When it comes to in-mold labeling (IML) systems, StackTeck Systems Ltd. has many years of experience in developing this technology. StackTeck, a global manufacturer of multi-cavity, high-volume production molds for packaging, thin-wall packaging, closures, medical, and mold bases, has built 80 IML systems over the past few years. Not only does the company design and build the molds, but they have extended capabilities such as system integration (robotics and automation), and can perform system evaluations in house. The company will also train its customers of these complex systems how to set-up and operate them.
At the recent IMLCON (Feb. 20-21 in Phoenix, AZ), Jordan Robertson, StackTeck's general manager, business development and marketing, introduced the company's first commercial application of the company's proprietary patent pending TRIM (Thin Recess Injection Molding) technology. The customer, SriThai Superware, challenged StackTeck to find a way to reduce the weight of an award winning part - a 64 oz. round pail used for popcorn at movie theaters, that was already at the limit of conventional thin-wall packaging, Robertson explained.
"It has been demonstrated that conventional lightweight parts with L/T ratio up to 300, (length/thickness) can be made thinner with additional lightweighting of over 40% by weight," Robertson said. "By pushing the TRIM part design to the limit, covering approximately 90% of the part with ultra-thin panels, a weight savings of 41% was achieved. Most of the surface of this part has a wall thickness that corresponds to an L/T ratio of 550."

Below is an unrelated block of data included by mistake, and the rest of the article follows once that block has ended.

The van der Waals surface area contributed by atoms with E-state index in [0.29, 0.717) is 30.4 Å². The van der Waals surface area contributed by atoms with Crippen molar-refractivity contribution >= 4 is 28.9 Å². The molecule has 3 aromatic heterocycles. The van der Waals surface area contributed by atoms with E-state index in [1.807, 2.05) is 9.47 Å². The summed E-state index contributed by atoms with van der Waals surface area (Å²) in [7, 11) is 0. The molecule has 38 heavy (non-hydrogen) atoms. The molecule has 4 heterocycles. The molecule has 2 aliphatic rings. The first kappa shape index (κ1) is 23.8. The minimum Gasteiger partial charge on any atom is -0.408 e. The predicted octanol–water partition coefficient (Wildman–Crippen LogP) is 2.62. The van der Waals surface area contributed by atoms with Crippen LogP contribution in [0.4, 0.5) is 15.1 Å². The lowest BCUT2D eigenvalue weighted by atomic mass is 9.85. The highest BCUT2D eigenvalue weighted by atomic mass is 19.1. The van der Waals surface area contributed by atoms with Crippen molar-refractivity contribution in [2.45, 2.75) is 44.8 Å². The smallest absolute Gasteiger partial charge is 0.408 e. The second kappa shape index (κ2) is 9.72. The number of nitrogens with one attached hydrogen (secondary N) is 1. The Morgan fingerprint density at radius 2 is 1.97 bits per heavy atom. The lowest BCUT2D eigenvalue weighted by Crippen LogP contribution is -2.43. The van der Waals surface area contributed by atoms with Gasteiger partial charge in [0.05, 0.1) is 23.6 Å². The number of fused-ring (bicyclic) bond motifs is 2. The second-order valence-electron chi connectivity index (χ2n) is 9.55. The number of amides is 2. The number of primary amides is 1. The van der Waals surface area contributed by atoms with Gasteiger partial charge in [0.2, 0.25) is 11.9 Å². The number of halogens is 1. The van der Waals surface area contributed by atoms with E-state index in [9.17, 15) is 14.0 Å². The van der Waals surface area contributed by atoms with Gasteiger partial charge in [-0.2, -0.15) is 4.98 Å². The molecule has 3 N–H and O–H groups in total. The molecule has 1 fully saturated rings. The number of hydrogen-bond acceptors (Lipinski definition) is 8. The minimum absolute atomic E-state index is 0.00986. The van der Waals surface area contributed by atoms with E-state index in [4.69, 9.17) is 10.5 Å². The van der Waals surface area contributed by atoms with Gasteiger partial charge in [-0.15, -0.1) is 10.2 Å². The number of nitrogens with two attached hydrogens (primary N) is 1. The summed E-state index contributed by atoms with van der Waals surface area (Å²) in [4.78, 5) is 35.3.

The original part was an award winner in the In-Mold Decorating Association's annual parts competition for Best Product Family.
Originally, TRIM was developed by StackTeck as an R&D project because the company needed a demonstration mold for their second generation IML pilot cell being installed. Stack-Teck has used that mold for demos at trade shows and machinery open houses ever since.
"It has taken a long time to get to this commercial application," Robertson said. "At first we had a small amount of bowing due to the fact that the thick areas acted like picture frames that squeezed the thinner areas."
All of the ribs are the original size, and StackTeck thinned out the top rim area to reduce weight. Other than the cores, which are new, StackTeck used the original mold and it runs in the same machine as the original 64 oz. pail, which saved SriThai the cost of having to build an entirely new mold. Since the product is cost sensitive, this was a huge advantage to the company.
Henry Rozema, StackTeck's VP of sales and marketing, said, "One of the powerful aspects of the TRIM technology is the ability to take the mold out of the press, swap out the core components, and then start making dramatically lighter parts in the same press as before. The ribs inside the container enable the part to fill just as easily as the original part did, in this case including a bale lug feature on the side of the rim where the bucket handle is attached.
"Our customer has been able to realize dramatic cost savings, with only a small investment in replacement parts," Rozema added. "We can now reach part weights at or below thermoformed parts, while continuing to offer special injection molded part features, such as tamper-resistant break tabs that add value to the package."